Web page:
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Re: [diatom_forum] Kingfisher Pond specimen

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  • charles suslavage
    Hello Dick, I’m glad I asked the question. Thanks for the information. Charles ________________________________ From: Richard Carter
    Message 1 of 10 , Apr 18 9:57 PM
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      Hello Dick,

      I’m glad I asked the question. Thanks for the information.

      Charles




      From: Richard Carter <rcarter68502@...>
      To: "diatom_forum@yahoogroups.com" <diatom_forum@yahoogroups.com>
      Sent: Wed, April 18, 2012 8:41:36 AM
      Subject: Re: [diatom_forum] Kingfisher Pond specimen

       

      Hi Charles,

      I'm afraid that remark was excessively cryptic, and I'm glad you asked about it.  The New England states are noted for freshwater ponds and small lakes that have a water chemistry rather different from what we find over most of the country, where hard, alkaline water predominates.  In New England the typical pond or lake will have dystrophic water: slightly acidic, very soft, with lots of dissolved humates.  Often the level of humates is high enough to color the water brown, like weak tea.  The result is that these water bodies produce a lot of diatom taxa that are not found elsewhere -- or are very difficult to find, at least.  Genera that are particularly fond of such conditions include Stenopterobia, Eunotia, Actinella.  The majority of the species of Frustulia prefer such conditions, as do many Stauroneis and Pinnularia.  Maine and Massachusetts have long been studied by diatomists for this reason (Ruth Patrick, for example).  There are quite a few diatom taxa that are still very difficult to find outside of their "home range" in the northeast.  Of course, as we dig deeper into the collection and study of freshwater diatoms, species that were thought to be "endemic" to New England are turning up elsewhere, when water conditions are right.  A case in point would be Stauroneis stodderi Lewis.  (Lewis was one of the first to seriously investigate the diatoms of New England.)  Type locality is in New Hampshire, but also reported from Pennsylvania by Patrick and Reimer.  Now we are seeing it elsewhere: Bahls has found it in high altitude ponds in the northern Rockies, and I have it from a recent bog on Vancouver Island (along with many other typical "New England" taxa, on a strew slide kindly provided by Leszek).  This should not be too surprising, I think -- dystrophic water occurs in the taiga forests clear across Canada.  I've caught a lot of fish from small lakes on the Canadian Shield in Manitoba, where the water was clear, clean, and tea-colored.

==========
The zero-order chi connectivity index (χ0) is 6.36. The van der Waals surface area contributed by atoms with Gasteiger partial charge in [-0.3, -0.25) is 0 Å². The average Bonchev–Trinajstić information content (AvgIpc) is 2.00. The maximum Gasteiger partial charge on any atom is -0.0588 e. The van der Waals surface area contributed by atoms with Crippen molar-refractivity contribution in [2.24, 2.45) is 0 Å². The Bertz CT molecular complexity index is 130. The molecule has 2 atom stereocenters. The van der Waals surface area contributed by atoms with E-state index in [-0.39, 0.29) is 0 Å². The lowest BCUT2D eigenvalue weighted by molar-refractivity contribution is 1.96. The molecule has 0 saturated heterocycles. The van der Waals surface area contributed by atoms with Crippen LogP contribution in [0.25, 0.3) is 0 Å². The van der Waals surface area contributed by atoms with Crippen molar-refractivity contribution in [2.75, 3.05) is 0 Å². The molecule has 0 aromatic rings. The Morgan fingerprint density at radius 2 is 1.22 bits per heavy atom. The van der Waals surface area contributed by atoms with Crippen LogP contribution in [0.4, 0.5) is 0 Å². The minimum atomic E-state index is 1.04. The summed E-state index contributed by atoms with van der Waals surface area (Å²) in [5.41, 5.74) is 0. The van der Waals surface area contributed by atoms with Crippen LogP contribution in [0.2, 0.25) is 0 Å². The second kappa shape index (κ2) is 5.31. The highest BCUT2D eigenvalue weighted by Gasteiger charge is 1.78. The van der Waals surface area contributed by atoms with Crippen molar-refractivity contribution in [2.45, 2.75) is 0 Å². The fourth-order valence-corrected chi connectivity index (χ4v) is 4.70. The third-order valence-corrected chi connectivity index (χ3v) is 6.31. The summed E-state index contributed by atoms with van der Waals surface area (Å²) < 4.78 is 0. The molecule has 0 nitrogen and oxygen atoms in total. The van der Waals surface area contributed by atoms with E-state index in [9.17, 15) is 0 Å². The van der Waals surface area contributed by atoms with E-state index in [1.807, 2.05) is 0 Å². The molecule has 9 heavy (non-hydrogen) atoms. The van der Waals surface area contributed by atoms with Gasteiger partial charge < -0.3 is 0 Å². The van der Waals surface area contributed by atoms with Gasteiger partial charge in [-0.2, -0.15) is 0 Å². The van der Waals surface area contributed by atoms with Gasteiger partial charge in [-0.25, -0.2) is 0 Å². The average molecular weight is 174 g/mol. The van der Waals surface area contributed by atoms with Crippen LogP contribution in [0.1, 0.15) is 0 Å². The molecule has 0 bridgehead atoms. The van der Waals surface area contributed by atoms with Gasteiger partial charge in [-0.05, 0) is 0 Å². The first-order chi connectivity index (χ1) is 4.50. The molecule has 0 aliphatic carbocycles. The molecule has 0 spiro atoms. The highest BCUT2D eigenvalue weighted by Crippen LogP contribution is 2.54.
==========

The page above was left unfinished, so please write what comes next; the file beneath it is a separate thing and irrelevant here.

I made that remark in my reply to Keith because he and I have often discussed these conditions, due to our mutual interest in desmids.  These algae are also very partial to soft, acidic water, and Keith has found a lot of desmid taxa in his collections from Massachusetts and Maine.  Pinnularia formica is just another species typical of "New England" conditions!

      Hope this is clear -- I think I'm becoming increasingly unintelligible as I age!

      Regards,

      Dick


      From: charles suslavage <suslavage@...>
      To: diatom_forum@yahoogroups.com
      Sent: Tuesday, April 17, 2012 10:25 PM
      Subject: Re: [diatom_forum] Kingfisher Pond specimen

       
      Hello Dick,
      Why would one guess Pinnularia formica (Ehrenberg) Patrick "Seems to prefer fresh water of low mineral content." ??  Just curious.
      Interesting find Keith.
      Charles



      From: Richard Carter <rcarter68502@...>
      To: "diatom_forum@yahoogroups.com" <diatom_forum@yahoogroups.com>
      Sent: Tue, April 17, 2012 6:17:38 PM
      Subject: Re: [diatom_forum] Kingfisher Pond specimen

       
      Keith,

      You have a nice specimen of Pinnularia formica (Ehrenberg) Patrick.  An excellent find!  It was originally described from fossil material at Blue Hill Pond, Maine.  Pinnularia polyonca (Brébisson) W. Smith is clearly closely related, as you point out.  It has longer striae, though -- in P. formica the striae are very short, producing a wider axial area.  There are two good drawings in Patrick & Reimer, Pl. 61, figs. 1-2.  It's found throughout New England, and as one might guess: "Seems to prefer fresh water of low mineral content."  P&R, p. 627.

      Good to hear from you!

      Dick

      From: Keith Shaw <scitech200@...>
      To: diatom_forum@yahoogroups.com
      Sent: Tuesday, April 17, 2012 5:51 PM
      Subject: [diatom_forum] Kingfisher Pond specimen

       
      This afternoon I took a sample from Kingfisher Pond in Norfolk County, MA. This freshwater pond is part of a Massachusetts Audubon Wildlife Sanctuary and we were out bird watching in this area on the weekend.

      The sample was loaded with diatoms and many of the usual suspects showed up, but then something quite different (at least for me) showed up - see the posted pic. I found only a single specimen for an initial 4 slide inspection of this sample.
      It's length is approx. 80 um.
      I expect that it may be Pinnularia sp. but I'm not sure about an ID (surprise!). It resembles P. polyonca, but it seems that this species has only been reported in Europe?

      Needless to say I would be very interested in any suugestions for an ID.

      Thanks,
      Keith





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